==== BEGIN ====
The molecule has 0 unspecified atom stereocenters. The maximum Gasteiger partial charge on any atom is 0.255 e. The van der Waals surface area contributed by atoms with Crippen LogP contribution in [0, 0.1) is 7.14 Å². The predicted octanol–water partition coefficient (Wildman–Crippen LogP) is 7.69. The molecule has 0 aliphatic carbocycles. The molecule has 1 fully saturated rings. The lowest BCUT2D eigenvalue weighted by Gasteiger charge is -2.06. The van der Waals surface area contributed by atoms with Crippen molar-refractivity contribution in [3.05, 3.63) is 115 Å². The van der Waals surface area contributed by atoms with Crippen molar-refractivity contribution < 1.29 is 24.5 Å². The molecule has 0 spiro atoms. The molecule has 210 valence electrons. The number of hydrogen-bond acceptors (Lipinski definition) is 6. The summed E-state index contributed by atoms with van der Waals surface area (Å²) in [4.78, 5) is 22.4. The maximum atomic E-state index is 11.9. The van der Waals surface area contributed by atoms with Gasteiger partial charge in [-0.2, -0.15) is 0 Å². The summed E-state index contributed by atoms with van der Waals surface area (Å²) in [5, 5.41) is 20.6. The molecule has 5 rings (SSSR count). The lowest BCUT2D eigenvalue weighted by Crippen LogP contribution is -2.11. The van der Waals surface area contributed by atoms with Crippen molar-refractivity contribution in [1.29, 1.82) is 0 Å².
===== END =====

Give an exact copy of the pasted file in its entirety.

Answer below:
The molecule has 0 unspecified atom stereocenters. The maximum Gasteiger partial charge on any atom is 0.255 e. The van der Waals surface area contributed by atoms with Crippen LogP contribution in [0, 0.1) is 7.14 Å². The predicted octanol–water partition coefficient (Wildman–Crippen LogP) is 7.69. The molecule has 0 aliphatic carbocycles. The molecule has 1 fully saturated rings. The lowest BCUT2D eigenvalue weighted by Gasteiger charge is -2.06. The van der Waals surface area contributed by atoms with Crippen molar-refractivity contribution in [3.05, 3.63) is 115 Å². The van der Waals surface area contributed by atoms with Crippen molar-refractivity contribution < 1.29 is 24.5 Å². The molecule has 0 spiro atoms. The molecule has 210 valence electrons. The number of hydrogen-bond acceptors (Lipinski definition) is 6. The summed E-state index contributed by atoms with van der Waals surface area (Å²) in [4.78, 5) is 22.4. The maximum atomic E-state index is 11.9. The van der Waals surface area contributed by atoms with Gasteiger partial charge in [-0.2, -0.15) is 0 Å². The summed E-state index contributed by atoms with van der Waals surface area (Å²) in [5, 5.41) is 20.6. The molecule has 5 rings (SSSR count). The lowest BCUT2D eigenvalue weighted by Crippen LogP contribution is -2.11. The van der Waals surface area contributed by atoms with Crippen molar-refractivity contribution in [1.29, 1.82) is 0 Å².